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Sustainability in Plastics—Embracing New Approaches

By: Chris Pandis
Posted: August 31, 2011

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Nevertheless, PLA and related biopolymers have the advantage of compostability and biodegradability when they are properly handled. That last phrase is key, however. Most landfills actually prevent degradation and so, unless these biopolymers are processed in an industrial composting plant, like some in Europe, they are actually less attractive to companies like Procter & Gamble or Unilever seeking to reduce or eliminate waste sent to landfills. In addition, although there have been significant advances in the formulation of biopolymers, and additives are available to help build melt strength for easier processing, these materials remain expensive, difficult to handle and challenging to color.

Conventional synthetic colorants are readily available, and many have been formulated for use in biopolymers, but while the matrix resin may be compostable or biodegradable, the colorants and additives usually are not. All-natural alternatives are available but limited in number, expensive and not very process- or light-stable. Fortunately, a third choice has recently become available as lines of compostable color and additive masterbatches. While they incorporate conventional (non-natural) additives and pigments in a biopolymer carrier resin, the types and amounts are strictly limited. Testing of the ingredients of Clariant’s offering, for example (completed in the independent laboratories of OWS— NV a global independent provider of inspection, monitoring, analysis, testing and certification services based in Belgium), determined that the materials can comply with EN 13432:2000—the widely recognized standard for heavy-metal content and plant toxicity.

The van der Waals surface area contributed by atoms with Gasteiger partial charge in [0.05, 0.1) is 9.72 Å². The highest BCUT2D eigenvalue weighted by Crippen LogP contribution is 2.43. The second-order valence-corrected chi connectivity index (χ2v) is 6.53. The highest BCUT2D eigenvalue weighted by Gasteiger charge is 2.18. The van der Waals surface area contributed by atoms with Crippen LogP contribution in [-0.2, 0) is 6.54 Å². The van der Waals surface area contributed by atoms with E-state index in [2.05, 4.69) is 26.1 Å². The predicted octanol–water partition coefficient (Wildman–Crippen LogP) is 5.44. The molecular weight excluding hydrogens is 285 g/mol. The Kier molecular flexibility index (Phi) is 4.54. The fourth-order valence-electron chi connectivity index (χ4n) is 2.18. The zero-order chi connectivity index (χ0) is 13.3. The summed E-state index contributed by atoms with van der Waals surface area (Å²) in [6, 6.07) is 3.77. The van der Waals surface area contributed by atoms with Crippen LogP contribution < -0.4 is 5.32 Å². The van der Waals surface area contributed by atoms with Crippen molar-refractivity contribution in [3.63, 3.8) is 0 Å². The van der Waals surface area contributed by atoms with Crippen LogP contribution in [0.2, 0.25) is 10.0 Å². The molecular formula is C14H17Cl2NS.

And look for the “OK compost” certification issued by AIB Vinçotte International (Belgium). Any product featuring the “OK compost” logo can be assumed to comply with the requirements of the EU Packaging Directive (94/62/EEC), which seeks to limit packaging waste.

So now beauty brand owners have new options in plastics and new opportunities: working with suppliers to go all the way to the most natural solutions based on raw materials directly derived from nature; choosing bioidentical materials made from renewable resources but otherwise very similar in character to oil-based polymers; or using conventional resins to take advantage of increased levels of recycling. And whatever route chosen, cuts can be made in material use, package weight and energy use through advanced foaming technology.

Consumer goods companies are well on the way toward sustainability. Now the question becomes just how green they want to be or, more accurately, how they want to be green. Today, plastics technology gives them more options than ever.